Questions to Ask Yourself Before Adding an eCommerce Option to Your Business
Whether you're a restaurant looking for more online orders or a manufacturer wanting to sell directly, eCommerce might be the tool you need to take your business to the next level. When done correctly, eCommerce websites and marketing are a great way to expand a company.
But adding eCommerce isn't easy or free. How can firms accurately assess the risk before investing in online sales? We've mapped out a few questions business owners should ask themselves before deciding if eCommerce is right for their company.
1. What Will You Sell Online?
Start by mapping out which items are best suited for eCommerce. Some items may not make sense for online sales. But even if certain parts of your business are best suited to offline models, that doesn't have to stop you from selling select items online. For example, a farm equipment distributor may not want to sell $300,000 combines online, but they may want to offer parts.
A restaurant may not want to offer their entire menu for takeout or delivery but might have a special online menu instead.
Similarly, an art gallery may not want to sell a series of original works online but could use their website to promote shows, while they sell mass market posters and cards via eCommerce.
The point is that online sales don't have to be all or nothing. Identify items that make sense for digital purchases and reserve the rest for in-person transactions.
2. How Will You Deliver It?
When transitioning from in-person to online sales, shipping and delivery can be a real challenge. Happily, there now lots of options. For example, if you're shipping to customers, you don't have to ship everywhere (and in some industries, such as wine making, shipping everywhere isn't an option anyway). Choose your delivery area and set up programs that make sense with your product.
Next, evaluate different shipping vendors. The U.S. Post Office has programs created for eCommerce shipping. FedEx and UPS also cater to small business shipping. Some companies such as Pirate Ship use online programs that calculate the rates for a variety of carriers and offer the best shipping option to the customer. Programs like these usually integrate seamlessly with eCommerce platforms.
Companies may also want to offer free shipping, usually for a minimum order. If your firm doesn't want to charge for shipping, those costs will affect profitability. Requiring a larger order amount is a popular way to compensate for reduced margins.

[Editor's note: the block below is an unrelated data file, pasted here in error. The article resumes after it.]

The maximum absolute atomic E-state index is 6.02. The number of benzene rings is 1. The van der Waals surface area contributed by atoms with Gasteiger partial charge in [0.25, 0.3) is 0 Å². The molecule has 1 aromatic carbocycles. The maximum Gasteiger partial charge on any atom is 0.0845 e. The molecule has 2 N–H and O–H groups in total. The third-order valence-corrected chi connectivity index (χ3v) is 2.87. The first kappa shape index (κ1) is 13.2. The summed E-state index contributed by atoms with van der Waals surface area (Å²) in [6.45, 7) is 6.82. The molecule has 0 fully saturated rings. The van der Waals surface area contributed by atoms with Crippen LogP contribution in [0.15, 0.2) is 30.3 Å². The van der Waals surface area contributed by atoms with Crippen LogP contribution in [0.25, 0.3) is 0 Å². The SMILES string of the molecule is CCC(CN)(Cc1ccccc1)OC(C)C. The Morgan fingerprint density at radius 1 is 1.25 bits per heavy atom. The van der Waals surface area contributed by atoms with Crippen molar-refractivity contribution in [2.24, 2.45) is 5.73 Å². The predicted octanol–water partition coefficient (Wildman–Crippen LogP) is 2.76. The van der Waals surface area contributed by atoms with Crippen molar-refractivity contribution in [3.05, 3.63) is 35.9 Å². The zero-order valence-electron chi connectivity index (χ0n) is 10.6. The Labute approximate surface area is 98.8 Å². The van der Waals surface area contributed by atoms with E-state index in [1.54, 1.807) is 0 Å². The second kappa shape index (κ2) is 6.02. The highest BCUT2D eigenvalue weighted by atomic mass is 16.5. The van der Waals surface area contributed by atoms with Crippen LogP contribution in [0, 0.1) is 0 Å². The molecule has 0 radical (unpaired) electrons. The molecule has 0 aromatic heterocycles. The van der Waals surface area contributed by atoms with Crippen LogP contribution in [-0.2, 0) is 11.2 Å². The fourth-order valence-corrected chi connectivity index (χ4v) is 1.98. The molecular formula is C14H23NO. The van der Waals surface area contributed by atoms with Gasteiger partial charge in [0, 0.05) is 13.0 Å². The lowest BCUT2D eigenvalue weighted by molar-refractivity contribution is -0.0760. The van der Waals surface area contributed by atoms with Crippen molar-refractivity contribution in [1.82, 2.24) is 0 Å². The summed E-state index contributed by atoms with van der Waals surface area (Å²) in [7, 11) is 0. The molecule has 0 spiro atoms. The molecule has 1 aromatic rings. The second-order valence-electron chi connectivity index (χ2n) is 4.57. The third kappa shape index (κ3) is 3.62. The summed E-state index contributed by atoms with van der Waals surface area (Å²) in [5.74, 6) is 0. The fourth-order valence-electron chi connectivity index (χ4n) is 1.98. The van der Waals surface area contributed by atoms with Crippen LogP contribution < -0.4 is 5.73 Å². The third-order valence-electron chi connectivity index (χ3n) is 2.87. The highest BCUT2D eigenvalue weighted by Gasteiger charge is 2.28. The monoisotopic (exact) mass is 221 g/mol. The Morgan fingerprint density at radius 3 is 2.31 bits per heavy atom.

Restaurants have lots of delivery options, too. They can offer customers the ability to place online orders for pickup. If takeout is a big part of the business, it may make sense to hire a few delivery people. Services like Grubhub and DoorDash also make it easy for restaurants to offer delivery options.
3. How Will You Market It?
Selling online won't help your business if your best prospects are unaware of the option. At Cup O Content, we recommend posting to social media several times a week. We also recommend using Google search ads and social media ads to get the word out. Email marketing can also be very effective.
The way you build your site can also be a form of marketing. Search Engine Optimization, or SEO, is the practice of building or revising a site in ways that make it easier for search engines to find web pages, index them, and then rank them for search engine results. For example, a pizza place might have web pages that rank high for people searching for strombolis. A florist might have site pages that rank for bridal bouquet ideas. Using SEO strategies, a firm can populate their site with programming that helps search engines understand how and when to include product pages for a range of relevant search terms.
Whether you choose to promote your site with social media programs, ads, email, SEO, or other strategies, effective marketing takes time, money, and expertise. But it's critical to ensure that customers find your site and start buying.
4. How Much Do You Need to Sell to Make It Worth the Investment?